Which tenor Horn

worzel

Member
I would hold out for a second hand sovereign. You can still find them for reasonable prices if you keep looking, I picked up a globe stamp for less than £500 and I wouldn't swap it for anything!!
Yeah, that seems to be the consensus. Apart from e-bay, and the classified ads here, is there anywhere else I should look?
 

westoe_horn

Member
Yeah, that seems to be the consensus. Apart from e-bay, and the classified ads here, is there anywhere else I should look?
Yeah I would keep you're eye on ebay, as they crop up from time to time. But as with anything have your maximum price and stick to it. You can still pick up a bargain. However I think your best bet is to put a wanted advert in tMP classified section. I'm sure you'll get a few responses.
 

Aidan

Active Member
That does have a very good review. Seems a bit too good to be true given the price. Do you know if there's anywhere in London where I might be able to try one out?
Review is sound, they are as good as they seem :)
Tried one and ended up buying a set for my youthband.
 

Aidan

Active Member
its the newest one, 272 i think it is.. not sure what the bore is on it, but it blows nicely, has a fantastic mid register, C above stave upwards is a bit thin but then again, it's designed as a student instrument so not much of that going on!! Intonation excellent through all registers.
 
I have never heard of the Packer brand. I used the link to look at them, and saw that they also manufacture euphoniums. Does anyone know where they are made?
 
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Andrew Norman

Active Member
I have never heard of the Packer brand. I used the link to look at them, and saw that they also manufacture euphoniums. Does anyone know where they are made?
Like most instruments these days they are Chinese but from the other ones I've seen (I've not seen the horns) the build quality is exceptional for the price.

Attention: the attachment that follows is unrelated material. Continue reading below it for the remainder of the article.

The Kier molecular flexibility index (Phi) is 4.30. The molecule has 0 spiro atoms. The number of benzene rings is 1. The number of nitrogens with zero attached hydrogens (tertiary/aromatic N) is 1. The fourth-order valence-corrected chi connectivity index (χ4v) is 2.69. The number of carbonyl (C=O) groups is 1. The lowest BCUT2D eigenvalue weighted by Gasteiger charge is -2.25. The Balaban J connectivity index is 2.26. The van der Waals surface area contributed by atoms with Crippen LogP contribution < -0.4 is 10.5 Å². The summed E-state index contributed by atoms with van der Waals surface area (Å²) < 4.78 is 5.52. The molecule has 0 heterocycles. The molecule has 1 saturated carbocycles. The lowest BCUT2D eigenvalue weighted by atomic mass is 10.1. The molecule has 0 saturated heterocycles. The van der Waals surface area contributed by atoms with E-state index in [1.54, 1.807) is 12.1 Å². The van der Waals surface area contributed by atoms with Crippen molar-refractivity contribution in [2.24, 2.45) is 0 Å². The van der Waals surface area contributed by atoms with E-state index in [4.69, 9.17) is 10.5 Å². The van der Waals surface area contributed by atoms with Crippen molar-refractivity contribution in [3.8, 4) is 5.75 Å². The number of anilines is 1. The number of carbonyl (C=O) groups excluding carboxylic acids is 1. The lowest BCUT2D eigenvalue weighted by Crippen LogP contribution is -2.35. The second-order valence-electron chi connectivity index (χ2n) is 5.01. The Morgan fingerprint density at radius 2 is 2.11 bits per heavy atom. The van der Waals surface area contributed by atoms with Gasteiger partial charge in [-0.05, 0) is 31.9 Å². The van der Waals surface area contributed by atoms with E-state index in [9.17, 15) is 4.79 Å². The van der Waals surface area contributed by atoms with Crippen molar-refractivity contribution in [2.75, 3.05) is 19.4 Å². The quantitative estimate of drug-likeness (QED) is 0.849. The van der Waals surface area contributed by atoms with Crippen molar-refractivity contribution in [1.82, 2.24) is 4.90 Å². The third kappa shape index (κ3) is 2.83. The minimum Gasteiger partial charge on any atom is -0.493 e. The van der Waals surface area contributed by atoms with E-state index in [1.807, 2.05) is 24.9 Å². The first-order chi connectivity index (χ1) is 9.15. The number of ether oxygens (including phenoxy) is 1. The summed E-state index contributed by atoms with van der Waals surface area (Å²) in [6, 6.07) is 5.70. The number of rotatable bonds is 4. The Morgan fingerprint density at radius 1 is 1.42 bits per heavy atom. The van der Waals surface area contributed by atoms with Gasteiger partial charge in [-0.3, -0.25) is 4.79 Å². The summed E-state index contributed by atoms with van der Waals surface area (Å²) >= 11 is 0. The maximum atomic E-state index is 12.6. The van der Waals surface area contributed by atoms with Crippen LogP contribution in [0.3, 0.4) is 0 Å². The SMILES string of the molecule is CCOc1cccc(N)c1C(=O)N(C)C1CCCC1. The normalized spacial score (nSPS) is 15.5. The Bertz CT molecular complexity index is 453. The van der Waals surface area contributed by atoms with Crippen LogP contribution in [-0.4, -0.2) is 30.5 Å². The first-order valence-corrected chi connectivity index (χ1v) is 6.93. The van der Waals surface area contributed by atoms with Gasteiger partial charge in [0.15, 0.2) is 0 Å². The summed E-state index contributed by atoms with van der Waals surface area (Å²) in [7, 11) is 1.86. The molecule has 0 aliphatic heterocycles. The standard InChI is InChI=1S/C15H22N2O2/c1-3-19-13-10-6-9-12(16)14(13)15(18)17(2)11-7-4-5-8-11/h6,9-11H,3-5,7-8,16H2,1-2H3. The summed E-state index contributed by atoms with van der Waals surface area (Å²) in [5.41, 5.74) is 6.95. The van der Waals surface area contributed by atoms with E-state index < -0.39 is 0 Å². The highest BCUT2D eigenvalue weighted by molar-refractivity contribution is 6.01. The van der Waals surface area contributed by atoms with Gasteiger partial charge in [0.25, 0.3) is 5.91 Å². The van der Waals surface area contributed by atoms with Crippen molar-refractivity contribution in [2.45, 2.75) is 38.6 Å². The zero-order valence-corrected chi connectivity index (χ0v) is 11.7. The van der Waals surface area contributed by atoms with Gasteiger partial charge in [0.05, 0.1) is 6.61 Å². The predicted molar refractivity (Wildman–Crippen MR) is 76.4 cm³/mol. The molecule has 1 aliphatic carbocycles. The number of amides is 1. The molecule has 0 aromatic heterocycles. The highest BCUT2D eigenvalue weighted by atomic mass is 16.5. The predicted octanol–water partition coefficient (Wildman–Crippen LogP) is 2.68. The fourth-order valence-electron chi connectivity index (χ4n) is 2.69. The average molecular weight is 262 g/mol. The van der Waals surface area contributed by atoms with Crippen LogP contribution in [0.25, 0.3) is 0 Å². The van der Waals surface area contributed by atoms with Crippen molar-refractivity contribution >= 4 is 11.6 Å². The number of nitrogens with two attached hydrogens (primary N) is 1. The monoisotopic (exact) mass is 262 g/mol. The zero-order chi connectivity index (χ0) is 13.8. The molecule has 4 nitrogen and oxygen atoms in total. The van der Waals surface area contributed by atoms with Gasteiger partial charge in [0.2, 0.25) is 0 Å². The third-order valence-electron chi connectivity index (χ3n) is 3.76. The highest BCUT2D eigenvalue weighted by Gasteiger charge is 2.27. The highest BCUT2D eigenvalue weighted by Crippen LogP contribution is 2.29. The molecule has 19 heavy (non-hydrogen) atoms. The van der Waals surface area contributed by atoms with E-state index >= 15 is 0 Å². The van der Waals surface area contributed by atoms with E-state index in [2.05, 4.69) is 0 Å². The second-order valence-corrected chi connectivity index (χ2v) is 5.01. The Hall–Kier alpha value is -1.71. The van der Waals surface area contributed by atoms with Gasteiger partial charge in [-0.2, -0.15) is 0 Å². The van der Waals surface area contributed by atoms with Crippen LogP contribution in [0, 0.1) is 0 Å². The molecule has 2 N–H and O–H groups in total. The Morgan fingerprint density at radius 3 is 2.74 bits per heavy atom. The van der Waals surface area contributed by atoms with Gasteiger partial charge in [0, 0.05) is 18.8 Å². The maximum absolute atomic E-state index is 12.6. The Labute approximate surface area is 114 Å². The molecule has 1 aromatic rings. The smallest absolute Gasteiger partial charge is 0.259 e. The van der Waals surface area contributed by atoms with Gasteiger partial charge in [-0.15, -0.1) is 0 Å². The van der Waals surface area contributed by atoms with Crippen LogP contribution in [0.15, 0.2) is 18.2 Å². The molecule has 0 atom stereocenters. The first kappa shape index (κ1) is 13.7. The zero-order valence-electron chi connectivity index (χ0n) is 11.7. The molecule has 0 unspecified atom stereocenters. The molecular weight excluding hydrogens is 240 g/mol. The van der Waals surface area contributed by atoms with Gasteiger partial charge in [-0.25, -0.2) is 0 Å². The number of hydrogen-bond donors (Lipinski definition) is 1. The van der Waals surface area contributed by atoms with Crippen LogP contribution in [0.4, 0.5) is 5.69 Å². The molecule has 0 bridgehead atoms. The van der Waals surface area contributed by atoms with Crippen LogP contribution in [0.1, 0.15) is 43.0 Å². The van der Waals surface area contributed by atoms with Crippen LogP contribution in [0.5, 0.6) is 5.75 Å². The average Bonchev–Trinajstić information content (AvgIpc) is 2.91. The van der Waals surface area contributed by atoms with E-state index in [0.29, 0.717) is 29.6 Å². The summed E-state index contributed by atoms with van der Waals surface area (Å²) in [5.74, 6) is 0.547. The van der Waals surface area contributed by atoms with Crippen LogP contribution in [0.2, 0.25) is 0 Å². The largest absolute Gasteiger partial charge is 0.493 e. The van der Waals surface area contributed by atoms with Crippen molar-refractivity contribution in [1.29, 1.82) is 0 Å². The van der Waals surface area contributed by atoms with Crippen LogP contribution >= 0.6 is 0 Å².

Virtuosi also have excellent value Chinese made instruments.
 

Horn boy

New Member
Horn review

A few weeks ago I had the opportunity to try the following horns:

York – no triggers
York – Main tuning slide trigger
Willson – Third valve trigger
Prestige – Main tuning slide trigger

York - very similar playing characteristics to the 1996 Sovereign I currently play, but cleaner intonation in higher register, especially “A”. As a personal preference, the position of the main tuning slide trigger beyond the third valve casing did not suit the way I hold the horn.

Willson – feels more like a baritone to hold, in terms of the instrument being further away from your body and a longer lead pipe, but you soon forget this. The horn takes more effort to fill that the York, but has a much warmer sound and the intonation throughout the range, valves and finish of the horn are great. The version I tried was a few months old and the 2nd valve tuning slide extended away from your body and made holding the horn uncomfortable for people used to holding the horn around the valve casing with their left hand. I understand on the new models this has been moved to the other side of the valve casing and by October versions with a main tuning slide trigger will be available to try.

Prestige – lovely instrument to hold, really feels like they have opened up the horn in terms of the design and have really given this some serious thought and reengineering. Very free blowing and the trigger mechanism movement works like a dream and is located in front of the 1st valve casing which was much better suited to how I hold the horn. The finish of the instrument was a major improvement over Bessons of recent years and the gold bling looked the part! However, unfortunately for Besson, I am not tone deaf, otherwise I may have considered buying a Prestige. The horn I tried had just been returned from the factory with an extended tuning slide, with the tuning slide extended as far as the trigger mechanism would allow (without pressing the trigger), it was still just over a quarter tone sharp! In fact an electronic tuner recognised a middle C as being closer to a C# than a C. For reference on my current Sovereign I have the main tuning slide out by about 1 cm and no such problems were noted on the York or Willson. The new extended tuning slide on the Prestige is about 1 cm longer than a standard tuning slide. However, the arm mechanism on the trigger has not been lengthened which means that when you press the trigger there is very little scope for extension as the trigger is partially extended just to cope with the longer tuning slide. What a balls up of a design! What a sad state of affairs, so much effort in improving the instrument in so many ways, but has fallen on the most important factor – tuning and intonation. Has any other manufacturer ever had to resort to producing revised tuning slides on a professional level instrument due to such basic flaws?